Business development · 30 October 2017

The dangers of doing business with zombie companies

Zombies office workers businessman characters. Vector flat cartoon illustration
With record low interest rates, zombie companies can survive longer than expected by relying on cheap credit

Grid Law founder David Walker returns ahead of Halloween to warn Business Advice readers of the risks of doing business with a firm in serious financial trouble, and reveals the signs that could help identify so-called “zombie companies”.

It’s always dangerous to do business with zombie companies. So, this is something you should be on your guard against all the time, not just at Halloween. If you find yourself doing business with them, you need to be very careful because there’s a real risk that their problems can spread to your business.

So, what are zombie companies and how can you protect yourself from them?

“Zombie company” is a phrase that was created a few years ago to describe a company that, like its flesh-eating human counterpart, is barely alive.

Zombie companies are in limbo. They’re in serious financial difficulties, on the brink of insolvency and only just surviving.

They have neutral cash flow. This means that each month they have the same amount of money coming in and going out and it’s only just enough to keep them trading.

Zombie companies often have debts and loans but they can only afford to pay the interest on the money they owe. There’s nothing left to repay any of the capital but, as they’re keeping up with their minimum repayments, the banks don’t take action to wind them up.

With record low interest rates, these zombie companies can survive longer than expected by relying on cheap credit and stretching their trade credit as far as it will go.

This is what makes them dangerous.

It’s easy to become complacent when trading with them, accepting that they’re just slow payers, but in reality, they’re passing their problems on to everyone they do business with.

Zombie companies may not be easy to spot so you have to look out for the warning signs of a company that is in financial troubles. I covered these in detail in a previous article (Five early warning signs that your client is in financial trouble) but basically, the signs you are looking for are:

  1. Erratic payments

Not only do they pay late, they often don’t pay the full amount due. They’re paying the minimum amount they can possibly get away with;

  1. Deteriorating staff morale

Staff will know they could lose their jobs at any time and this will dramatically reduce their enthusiasm for the work they’re doing;

  1. Falling profits

There’s every chance the zombie company will already be trading at a loss but with neutral cash flow and no money to invest into the business, any profits they are making will inevitably decline;

  1. Deteriorating reputation and market share

With no money, there will be nothing to spend on developing new products and services. Their offering will become outdated and customers will go elsewhere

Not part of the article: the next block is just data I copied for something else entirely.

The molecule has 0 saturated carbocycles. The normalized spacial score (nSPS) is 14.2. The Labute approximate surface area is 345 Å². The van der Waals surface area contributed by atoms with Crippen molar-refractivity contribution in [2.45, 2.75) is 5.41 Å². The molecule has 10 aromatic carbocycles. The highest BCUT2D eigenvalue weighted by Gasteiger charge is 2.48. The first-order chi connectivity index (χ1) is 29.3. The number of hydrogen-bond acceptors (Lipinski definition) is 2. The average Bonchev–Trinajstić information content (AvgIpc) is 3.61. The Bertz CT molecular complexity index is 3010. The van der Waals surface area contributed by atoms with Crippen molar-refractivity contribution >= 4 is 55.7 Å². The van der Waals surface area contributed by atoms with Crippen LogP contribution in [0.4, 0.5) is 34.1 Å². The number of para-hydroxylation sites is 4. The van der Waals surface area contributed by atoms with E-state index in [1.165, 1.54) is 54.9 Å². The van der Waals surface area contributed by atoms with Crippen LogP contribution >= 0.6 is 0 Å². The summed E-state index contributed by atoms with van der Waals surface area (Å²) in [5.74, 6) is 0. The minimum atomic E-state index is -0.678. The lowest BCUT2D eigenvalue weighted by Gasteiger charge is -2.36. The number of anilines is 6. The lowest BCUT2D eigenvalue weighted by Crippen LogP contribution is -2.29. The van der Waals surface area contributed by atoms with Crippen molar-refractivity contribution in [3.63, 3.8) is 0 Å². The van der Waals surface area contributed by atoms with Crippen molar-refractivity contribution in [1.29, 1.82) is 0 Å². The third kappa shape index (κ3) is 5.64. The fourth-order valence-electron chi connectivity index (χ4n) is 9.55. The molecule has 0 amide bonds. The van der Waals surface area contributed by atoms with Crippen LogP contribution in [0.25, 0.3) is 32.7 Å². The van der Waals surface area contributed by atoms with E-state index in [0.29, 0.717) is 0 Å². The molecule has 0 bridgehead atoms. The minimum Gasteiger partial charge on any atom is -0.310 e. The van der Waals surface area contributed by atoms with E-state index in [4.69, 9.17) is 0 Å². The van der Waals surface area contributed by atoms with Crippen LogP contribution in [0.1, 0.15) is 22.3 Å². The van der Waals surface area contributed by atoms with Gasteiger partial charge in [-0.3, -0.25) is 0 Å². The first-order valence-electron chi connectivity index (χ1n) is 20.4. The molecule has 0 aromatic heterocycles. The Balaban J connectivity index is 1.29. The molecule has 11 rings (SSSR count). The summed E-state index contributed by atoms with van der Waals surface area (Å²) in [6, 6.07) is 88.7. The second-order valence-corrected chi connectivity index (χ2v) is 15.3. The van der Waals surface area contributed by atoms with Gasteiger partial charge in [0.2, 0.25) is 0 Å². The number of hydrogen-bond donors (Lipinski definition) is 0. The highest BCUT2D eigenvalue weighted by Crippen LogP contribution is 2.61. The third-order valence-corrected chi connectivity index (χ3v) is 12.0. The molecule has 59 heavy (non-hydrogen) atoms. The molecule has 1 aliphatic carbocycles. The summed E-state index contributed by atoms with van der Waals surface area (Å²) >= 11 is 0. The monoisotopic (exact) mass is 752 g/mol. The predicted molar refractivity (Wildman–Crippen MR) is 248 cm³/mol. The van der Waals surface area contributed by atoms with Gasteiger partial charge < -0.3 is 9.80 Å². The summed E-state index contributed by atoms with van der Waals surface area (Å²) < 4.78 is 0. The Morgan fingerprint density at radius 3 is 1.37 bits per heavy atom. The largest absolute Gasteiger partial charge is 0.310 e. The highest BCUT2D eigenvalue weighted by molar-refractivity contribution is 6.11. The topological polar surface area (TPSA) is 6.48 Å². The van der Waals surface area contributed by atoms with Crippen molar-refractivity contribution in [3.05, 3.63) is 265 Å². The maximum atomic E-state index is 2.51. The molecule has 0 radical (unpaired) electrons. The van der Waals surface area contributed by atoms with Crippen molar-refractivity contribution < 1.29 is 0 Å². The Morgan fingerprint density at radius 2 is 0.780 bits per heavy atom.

1. The company becoming more contentious as it fights for survival

They will likely complain and dispute everything they can in a desperate attempt to avoid or delay payment, or at least secure a discount on the amount they owe.

If you spot any of these problems in any of your clients, you need to act fast to protect your business.

In particular, you need to keep on top of your credit control to ensure you’re being paid. Remember, zombie companies are in survival mode and will often priorities payments to those who are pushing them the hardest.

It’s difficult to know how many zombie companies there are in this country, but some reports I’ve seen say they’re at their highest ever levels.

On one hand, this is worrying because with interest rates likely to rise at any time, a small increase in their monthly outgoings could be all it needs to tip them over the edge. If they owe you money when they are wound up there’s unlikely to be any assets of any value which can be used to settle their debts. If you’re too exposed, this could lead to serious financial difficulties in your business too.

However, on the other hand, if predictions are true and an interest rate rise does lead to a huge number of insolvencies this could be good news for the healthy companies that remain. The zombie companies are taking a share of the market, and without them, there should be more work to go around.

This will be a prime opportunity for growth for any business that survives the apocalypse, so here are three things you should be making a priority:

  1. Identifying clients who are potentially in financial difficulties. Then, limit your risk by recovering as many of your unpaid invoices from them as possible. If they are too slow in paying, don’t make your situation worse by continuing to trade with them.
  2. If you have debts and loans, do all you can to repay the capital so you’re in the best possible position to survive an interest rate rise.
  3. When the interest rate rise happens, and the number of insolvencies is increasing, look for the opportunities. For example, how can you increase your market share, or attract talent from a competitor who hasn’t survived?

If you have any questions about protecting your business from slow paying clients, please feel free to email me at editors@businessadvice.co.uk and I’ll happily answer them for you.

Take a look back at some of David’s recent Business Advice articles:

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ABOUT THE EXPERT

David Walker is the founder of Grid Law, a firm which first targeted the motorsport industry – advising on sponsorship deals, new contracts and building of personal brands. He has now expanded his remit to include entrepreneurs, aiding with contract law, dispute resolution and protecting and defending intellectual property rights.

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